What, you might ask, is so important about AB5? It establishes a legal framework for the gig economy, which much of the time involves employing so-called freelancers to do a whole bunch of things on a full-time basis without any of the rights and protections they would enjoy if covered by a full-time contract. When approved on September 13, the hope is that many other states and countries will follow suit with similar legislation.
The gig economy is pretty much a polite way of saying “exploitative economy”, whereby employers are able to make a profit by not having to pay for stuff like social security or insurance. If having a food delivery team is too expensive, hire them as freelancers, and they pay for their own vehicles, take unpaid holidays and if they get killed while out on the road, or fall ill, that’s their problem. Still, that’s basically how any number of recent highly successful entrepreneurs have made their fortunes.
In reality the difference between somebody who is a freelancer, self-employed or an independent contractor and an employee is perfectly clear, which is why so many high-profile companies working in the gig economy have been hit with one legal ruling after another establishing their responsibilities to the people they employ on de facto full-time basis. All that the California AB5 aims to do is establish the difference between employees and the self-employed on three criteria. Somebody may be hired as a freelancer or an independent contractor when:
- (A) The person is free from the control and direction of the hiring entity in connection with the performance of the work, both under the contract for the performance of the work and in fact.
- (B) The person performs work that is outside the usual course of the hiring entity’s business.
- (C) The person is customarily engaged in an independently established trade, occupation, or business of the same nature as that involved in the work performed.
If people cannot set their fees, have no control over how they do their work and are subject to control systems such as customer peer ratings, they are clearly not independent contractors, whatever the company that hires them says and the only thing that company is doing is to take advantage of a legal loophole to save on the costs of having to pay them vacations, social security, etc. If your business involves driving a coach and horses through these loopholes, then you are not some glamorous entrepreneur of the gig economy, but instead a racketeer exploiting the vulnerable.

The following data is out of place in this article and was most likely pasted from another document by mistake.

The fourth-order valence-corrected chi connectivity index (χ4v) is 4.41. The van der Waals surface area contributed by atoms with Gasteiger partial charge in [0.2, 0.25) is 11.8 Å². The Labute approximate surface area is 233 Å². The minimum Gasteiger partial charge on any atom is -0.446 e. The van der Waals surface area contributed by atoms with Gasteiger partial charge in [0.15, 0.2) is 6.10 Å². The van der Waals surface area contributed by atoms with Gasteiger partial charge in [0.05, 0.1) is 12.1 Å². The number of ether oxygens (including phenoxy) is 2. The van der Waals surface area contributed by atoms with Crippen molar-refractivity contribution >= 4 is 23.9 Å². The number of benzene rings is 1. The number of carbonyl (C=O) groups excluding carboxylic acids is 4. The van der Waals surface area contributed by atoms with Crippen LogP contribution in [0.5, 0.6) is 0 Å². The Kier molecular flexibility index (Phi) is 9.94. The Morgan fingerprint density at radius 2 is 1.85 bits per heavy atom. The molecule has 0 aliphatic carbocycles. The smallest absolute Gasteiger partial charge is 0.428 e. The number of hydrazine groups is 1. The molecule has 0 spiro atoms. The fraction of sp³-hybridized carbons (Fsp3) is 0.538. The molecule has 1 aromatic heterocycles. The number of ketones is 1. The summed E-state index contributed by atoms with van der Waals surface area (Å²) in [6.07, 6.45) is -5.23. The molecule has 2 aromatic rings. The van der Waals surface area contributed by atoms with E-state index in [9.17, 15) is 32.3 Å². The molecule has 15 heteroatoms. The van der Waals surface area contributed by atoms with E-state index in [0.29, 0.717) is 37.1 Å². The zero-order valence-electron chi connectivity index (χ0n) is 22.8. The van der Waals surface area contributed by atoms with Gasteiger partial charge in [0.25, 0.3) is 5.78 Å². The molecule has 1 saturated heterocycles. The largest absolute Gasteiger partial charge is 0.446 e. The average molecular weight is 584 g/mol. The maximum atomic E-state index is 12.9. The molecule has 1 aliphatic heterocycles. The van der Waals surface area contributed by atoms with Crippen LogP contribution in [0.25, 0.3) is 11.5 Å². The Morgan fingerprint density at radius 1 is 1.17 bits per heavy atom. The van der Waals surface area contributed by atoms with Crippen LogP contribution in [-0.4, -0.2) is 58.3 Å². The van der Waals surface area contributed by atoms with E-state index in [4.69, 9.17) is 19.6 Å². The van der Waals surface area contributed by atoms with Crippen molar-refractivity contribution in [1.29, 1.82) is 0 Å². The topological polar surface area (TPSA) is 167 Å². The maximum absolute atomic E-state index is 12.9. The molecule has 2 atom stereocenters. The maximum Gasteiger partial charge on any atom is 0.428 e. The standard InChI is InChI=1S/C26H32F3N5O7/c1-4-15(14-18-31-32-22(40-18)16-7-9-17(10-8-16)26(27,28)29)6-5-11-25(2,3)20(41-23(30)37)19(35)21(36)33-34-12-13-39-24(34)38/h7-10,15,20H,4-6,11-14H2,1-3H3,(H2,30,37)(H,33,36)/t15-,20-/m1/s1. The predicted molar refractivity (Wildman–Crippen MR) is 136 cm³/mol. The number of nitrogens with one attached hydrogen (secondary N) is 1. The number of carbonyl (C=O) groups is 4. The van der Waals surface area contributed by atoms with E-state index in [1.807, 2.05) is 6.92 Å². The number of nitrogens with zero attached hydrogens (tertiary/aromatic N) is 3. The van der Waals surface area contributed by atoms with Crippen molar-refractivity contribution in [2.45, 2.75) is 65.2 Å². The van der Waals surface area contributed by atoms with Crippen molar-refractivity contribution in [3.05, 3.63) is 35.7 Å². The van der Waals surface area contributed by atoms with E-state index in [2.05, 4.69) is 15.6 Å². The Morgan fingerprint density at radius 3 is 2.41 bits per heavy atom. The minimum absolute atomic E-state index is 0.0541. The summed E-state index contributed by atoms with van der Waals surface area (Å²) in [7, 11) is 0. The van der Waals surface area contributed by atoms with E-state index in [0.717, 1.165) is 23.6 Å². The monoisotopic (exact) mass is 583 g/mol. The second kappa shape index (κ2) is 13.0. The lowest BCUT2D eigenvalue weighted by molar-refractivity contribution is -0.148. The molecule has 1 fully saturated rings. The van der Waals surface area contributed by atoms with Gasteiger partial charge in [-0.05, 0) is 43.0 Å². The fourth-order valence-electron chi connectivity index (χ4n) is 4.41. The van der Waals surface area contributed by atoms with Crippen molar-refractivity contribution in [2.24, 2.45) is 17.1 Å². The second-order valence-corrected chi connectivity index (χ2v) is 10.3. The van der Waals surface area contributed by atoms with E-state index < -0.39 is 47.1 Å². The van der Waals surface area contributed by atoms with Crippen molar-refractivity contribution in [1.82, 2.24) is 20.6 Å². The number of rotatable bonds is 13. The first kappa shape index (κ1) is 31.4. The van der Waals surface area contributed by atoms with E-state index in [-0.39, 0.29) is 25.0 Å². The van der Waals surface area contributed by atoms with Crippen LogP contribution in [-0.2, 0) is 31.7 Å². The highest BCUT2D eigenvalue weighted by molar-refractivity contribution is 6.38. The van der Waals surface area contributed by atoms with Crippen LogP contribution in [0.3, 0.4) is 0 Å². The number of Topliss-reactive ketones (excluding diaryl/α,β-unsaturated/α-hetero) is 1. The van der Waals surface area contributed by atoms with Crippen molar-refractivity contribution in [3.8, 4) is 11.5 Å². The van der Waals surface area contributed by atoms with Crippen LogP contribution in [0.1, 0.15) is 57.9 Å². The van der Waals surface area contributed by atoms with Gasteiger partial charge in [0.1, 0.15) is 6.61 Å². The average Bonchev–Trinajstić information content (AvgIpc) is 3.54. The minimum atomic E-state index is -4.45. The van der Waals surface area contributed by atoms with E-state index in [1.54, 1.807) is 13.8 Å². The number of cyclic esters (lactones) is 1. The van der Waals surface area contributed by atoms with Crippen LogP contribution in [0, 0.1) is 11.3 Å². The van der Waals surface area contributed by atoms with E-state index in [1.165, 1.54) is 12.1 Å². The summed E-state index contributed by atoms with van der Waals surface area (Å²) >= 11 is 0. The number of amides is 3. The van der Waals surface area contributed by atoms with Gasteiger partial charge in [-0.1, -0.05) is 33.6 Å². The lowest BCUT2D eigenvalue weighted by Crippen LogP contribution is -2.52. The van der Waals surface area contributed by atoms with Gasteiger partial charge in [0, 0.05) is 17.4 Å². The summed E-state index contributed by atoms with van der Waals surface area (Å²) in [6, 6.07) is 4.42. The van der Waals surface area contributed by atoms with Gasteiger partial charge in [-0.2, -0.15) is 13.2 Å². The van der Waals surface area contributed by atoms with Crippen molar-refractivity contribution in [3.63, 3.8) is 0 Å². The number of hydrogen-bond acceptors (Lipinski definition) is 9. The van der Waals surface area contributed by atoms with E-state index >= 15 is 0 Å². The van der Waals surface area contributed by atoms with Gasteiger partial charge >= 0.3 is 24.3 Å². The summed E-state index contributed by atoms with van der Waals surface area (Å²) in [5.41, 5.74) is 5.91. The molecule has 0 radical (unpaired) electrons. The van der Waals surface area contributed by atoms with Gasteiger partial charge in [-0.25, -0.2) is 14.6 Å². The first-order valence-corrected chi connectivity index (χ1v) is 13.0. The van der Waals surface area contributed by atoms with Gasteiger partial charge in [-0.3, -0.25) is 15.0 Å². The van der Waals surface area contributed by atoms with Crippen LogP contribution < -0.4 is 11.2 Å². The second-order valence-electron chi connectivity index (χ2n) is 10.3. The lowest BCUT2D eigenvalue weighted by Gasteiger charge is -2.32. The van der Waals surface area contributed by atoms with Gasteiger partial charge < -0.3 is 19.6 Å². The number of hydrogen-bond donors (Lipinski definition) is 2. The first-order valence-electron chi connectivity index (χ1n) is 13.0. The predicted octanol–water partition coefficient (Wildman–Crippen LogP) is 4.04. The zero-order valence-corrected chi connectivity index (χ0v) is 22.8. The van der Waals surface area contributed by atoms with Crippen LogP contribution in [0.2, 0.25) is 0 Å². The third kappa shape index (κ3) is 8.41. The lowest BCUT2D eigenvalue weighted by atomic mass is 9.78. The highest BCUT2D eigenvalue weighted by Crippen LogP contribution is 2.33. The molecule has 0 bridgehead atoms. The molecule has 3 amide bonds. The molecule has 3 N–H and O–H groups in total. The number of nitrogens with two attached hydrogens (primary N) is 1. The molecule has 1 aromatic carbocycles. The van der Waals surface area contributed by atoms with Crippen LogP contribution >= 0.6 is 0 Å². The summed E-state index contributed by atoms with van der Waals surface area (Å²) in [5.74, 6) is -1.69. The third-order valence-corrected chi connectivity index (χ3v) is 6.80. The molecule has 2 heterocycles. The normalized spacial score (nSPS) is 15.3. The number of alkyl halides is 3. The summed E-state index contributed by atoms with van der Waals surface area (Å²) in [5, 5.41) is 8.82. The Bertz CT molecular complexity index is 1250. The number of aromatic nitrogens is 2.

That said, there are situations where freelancers or independent contractors decide to offer their services to a company for a limited time and that do not provide their main source of income and that can legitimately be the basis of a service contract. But as we all know, this is not what happens in most cases and is certainly not the basis by which those high-profile companies mentioned above have been able to grow. In reality, these companies have taken advantage of the fact that are a lot of people out there with little choice but to work under exploitative conditions. Some of those people may even insist on their right to work under these conditions, but that doesn’t change the relationship from what it is. I might insist on being somebody’s slave, but fortunately, the law doesn’t allow it.
After the entry into law of AB5, many of the companies we associate with the gig economy will now find their valuation subject to scrutiny and will be forced to change their plans. The simple truth is that all businesses must be viable without detracting from the fundamental rights of those who participate in their value chain. If that makes your business unprofitable, if your business can only turn a profit by systematically infringing on the rights of others, then you don’t run a business, you’re not an entrepreneur: you’re something very different indeed.
This post was previously published on Forbes and is republished here with permission from the author.
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